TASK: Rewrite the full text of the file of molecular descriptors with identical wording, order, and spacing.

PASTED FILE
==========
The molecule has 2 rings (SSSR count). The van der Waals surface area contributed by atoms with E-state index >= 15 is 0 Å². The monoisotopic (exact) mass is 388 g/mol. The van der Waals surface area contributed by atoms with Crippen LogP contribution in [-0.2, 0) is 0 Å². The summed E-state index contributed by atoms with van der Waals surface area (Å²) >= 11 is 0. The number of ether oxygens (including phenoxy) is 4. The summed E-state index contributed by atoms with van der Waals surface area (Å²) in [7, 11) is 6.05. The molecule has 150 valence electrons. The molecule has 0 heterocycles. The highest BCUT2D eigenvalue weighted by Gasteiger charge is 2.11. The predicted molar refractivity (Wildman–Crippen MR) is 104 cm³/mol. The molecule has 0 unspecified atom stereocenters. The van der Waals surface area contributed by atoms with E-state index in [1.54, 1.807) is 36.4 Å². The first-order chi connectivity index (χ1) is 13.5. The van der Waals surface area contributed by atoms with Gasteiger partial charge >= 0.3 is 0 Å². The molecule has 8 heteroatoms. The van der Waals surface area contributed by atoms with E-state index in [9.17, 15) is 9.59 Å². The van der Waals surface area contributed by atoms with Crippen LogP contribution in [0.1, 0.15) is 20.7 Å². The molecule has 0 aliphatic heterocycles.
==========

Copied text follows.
The molecule has 2 rings (SSSR count). The van der Waals surface area contributed by atoms with E-state index >= 15 is 0 Å². The monoisotopic (exact) mass is 388 g/mol. The van der Waals surface area contributed by atoms with Crippen LogP contribution in [-0.2, 0) is 0 Å². The summed E-state index contributed by atoms with van der Waals surface area (Å²) >= 11 is 0. The number of ether oxygens (including phenoxy) is 4. The summed E-state index contributed by atoms with van der Waals surface area (Å²) in [7, 11) is 6.05. The molecule has 150 valence electrons. The molecule has 0 heterocycles. The highest BCUT2D eigenvalue weighted by Gasteiger charge is 2.11. The predicted molar refractivity (Wildman–Crippen MR) is 104 cm³/mol. The molecule has 0 unspecified atom stereocenters. The van der Waals surface area contributed by atoms with E-state index in [1.54, 1.807) is 36.4 Å². The first-order chi connectivity index (χ1) is 13.5. The van der Waals surface area contributed by atoms with Gasteiger partial charge >= 0.3 is 0 Å². The molecule has 8 heteroatoms. The van der Waals surface area contributed by atoms with E-state index in [9.17, 15) is 9.59 Å². The van der Waals surface area contributed by atoms with Crippen LogP contribution in [0.1, 0.15) is 20.7 Å². The molecule has 0 aliphatic heterocycles.